Writing Icon.

Mojave National Preserve, the ‘secret sibling’ to Death Valley —

Considering its size, Mojave National Preserve, in far-eastern California, doesn’t get much attention.

At 1.6 million acres, it’s the third-largest unit of the National Park Service in the continguous United States — but only gets about half a million visitors a year.

Compare that to nearby Grand Canyon National Park, which at “only” 1.2 million acres gets nearly 6 million annual visitors. Or Death Valley National Park, also in the Mojave Desert, which gets about 2 million.

Is it the fact that Mojave is a Preserve rather than a Park, and therefore a kind of second-class citizen in the eyes of tourists?

Whatever the reason, the Preserve’s low profile is if anything more incentive to visit. We visited this past March, almost as an afterthought to a trip centered around Death Valley, and it ended up being the high point of our experience — an enchanting place of Joshua tree “forests,” sandy-red mountain scenery and true solitude.

– READ MORE –


Recent Posts:

img_1710

Coasting through Cornwall / Sep 29

Cornwall’s spectacular coast path remains unknown to many Americans On about the 100th granite step above Port William, on Cornwall’s north coast, my boyfriend managed a few strangled words. “These people,” he panted, “are crazy.” I’m not sure whether he was referring to the builders of the trail we were hiking — the South West […]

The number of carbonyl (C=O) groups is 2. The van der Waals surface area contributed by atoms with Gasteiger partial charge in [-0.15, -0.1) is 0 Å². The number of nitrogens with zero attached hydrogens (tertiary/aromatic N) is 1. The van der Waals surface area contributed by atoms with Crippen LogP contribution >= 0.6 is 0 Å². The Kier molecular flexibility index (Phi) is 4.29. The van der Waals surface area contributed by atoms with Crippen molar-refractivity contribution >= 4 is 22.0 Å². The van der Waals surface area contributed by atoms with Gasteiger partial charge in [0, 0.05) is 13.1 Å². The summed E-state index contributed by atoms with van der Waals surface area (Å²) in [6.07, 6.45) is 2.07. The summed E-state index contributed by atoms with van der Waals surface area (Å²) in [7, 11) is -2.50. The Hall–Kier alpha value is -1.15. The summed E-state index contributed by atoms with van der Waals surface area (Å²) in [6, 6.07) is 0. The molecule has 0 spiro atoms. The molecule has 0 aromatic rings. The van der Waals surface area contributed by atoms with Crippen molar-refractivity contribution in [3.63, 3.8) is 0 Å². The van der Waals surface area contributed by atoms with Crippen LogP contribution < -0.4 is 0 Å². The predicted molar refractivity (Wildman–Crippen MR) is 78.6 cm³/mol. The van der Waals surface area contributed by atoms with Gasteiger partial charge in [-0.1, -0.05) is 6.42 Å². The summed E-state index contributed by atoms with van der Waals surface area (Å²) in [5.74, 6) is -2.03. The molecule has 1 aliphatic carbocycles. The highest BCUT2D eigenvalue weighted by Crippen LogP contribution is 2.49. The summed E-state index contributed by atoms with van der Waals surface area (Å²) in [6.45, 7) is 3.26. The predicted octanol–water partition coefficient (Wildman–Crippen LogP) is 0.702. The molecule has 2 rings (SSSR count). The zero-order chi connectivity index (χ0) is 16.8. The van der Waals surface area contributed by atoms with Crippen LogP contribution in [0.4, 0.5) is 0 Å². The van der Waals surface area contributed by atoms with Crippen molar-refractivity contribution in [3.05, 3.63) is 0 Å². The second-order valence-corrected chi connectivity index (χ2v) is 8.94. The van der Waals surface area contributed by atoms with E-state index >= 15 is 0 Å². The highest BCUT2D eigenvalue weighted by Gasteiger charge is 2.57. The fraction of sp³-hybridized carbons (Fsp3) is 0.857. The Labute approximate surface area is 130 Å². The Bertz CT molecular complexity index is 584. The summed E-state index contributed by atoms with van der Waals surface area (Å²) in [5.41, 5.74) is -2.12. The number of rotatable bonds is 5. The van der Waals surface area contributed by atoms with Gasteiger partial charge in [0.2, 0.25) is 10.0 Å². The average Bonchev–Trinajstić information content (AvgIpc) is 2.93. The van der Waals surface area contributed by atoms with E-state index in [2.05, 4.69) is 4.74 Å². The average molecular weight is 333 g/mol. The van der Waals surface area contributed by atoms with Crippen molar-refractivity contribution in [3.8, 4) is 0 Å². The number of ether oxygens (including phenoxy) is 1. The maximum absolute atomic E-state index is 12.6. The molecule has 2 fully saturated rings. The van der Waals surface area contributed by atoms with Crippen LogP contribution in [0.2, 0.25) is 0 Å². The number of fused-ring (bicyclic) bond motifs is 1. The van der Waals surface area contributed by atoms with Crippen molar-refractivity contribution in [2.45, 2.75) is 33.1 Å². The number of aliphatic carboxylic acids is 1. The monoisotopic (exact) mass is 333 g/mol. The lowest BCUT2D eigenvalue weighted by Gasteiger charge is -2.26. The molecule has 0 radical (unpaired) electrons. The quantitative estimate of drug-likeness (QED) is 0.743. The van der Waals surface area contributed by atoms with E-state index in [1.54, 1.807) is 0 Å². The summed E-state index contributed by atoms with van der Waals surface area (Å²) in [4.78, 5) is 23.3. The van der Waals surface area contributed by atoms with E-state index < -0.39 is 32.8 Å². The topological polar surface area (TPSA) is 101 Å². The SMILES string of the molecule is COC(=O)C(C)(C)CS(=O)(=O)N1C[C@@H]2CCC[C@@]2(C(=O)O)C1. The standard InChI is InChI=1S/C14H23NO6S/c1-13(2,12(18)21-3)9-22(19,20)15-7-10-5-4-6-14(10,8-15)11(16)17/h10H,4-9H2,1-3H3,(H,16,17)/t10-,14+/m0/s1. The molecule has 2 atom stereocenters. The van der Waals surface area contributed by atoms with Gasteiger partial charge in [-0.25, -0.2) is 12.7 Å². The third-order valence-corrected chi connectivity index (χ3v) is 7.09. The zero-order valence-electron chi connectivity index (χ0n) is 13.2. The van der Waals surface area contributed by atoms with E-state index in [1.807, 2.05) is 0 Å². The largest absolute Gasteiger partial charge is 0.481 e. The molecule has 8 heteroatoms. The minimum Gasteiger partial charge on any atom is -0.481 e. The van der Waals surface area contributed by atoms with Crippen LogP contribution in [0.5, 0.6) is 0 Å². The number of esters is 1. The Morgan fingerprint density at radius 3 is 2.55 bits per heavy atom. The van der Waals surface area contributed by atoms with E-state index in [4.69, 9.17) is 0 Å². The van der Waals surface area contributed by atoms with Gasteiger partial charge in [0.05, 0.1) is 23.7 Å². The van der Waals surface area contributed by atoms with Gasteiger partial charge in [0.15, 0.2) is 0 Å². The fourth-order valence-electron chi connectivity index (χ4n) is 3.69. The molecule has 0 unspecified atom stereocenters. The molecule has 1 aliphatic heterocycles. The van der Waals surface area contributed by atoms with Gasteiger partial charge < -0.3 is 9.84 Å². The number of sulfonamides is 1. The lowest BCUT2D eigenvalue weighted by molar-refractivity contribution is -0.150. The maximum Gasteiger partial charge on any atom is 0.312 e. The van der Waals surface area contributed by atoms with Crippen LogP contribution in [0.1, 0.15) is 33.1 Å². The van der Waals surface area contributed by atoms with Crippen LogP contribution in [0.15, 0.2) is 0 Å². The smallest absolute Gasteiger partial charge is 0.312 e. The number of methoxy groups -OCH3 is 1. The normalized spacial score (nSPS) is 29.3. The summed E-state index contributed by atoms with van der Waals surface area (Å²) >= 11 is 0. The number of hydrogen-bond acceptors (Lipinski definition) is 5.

- READ MORE

12366294_10100383056010018_3930682580938067677_n

Audio, the most ’emotionally honest’ storytelling medium / Feb 01

I’m starting to produce audio pieces about people and places! Last month, I got to travel to St. John to participate in the week-long Transom Traveling Workshop. Transom is a nonprofit organization dedicated to helping people tell stories in the medium of audio, which Alex Blumberg calls the most emotionally honest storytelling format — because you’re actually hearing […]


- READ MORE

farmhouse

The strange intimacy of Census documents: Following the Glanvilles from Cornwall, Part 2 / Oct 08

After discovering my Glanville ancestors had come from Cornwall in the late 19th century — thus explaining my taste for cool weather, Poldark and the Gothic, Cornwall-set tales of Daphne du Maurier (The Birds, Rebecca) — I had two central questions. What had their lives been like in the old country? And why had they […]


- READ MORE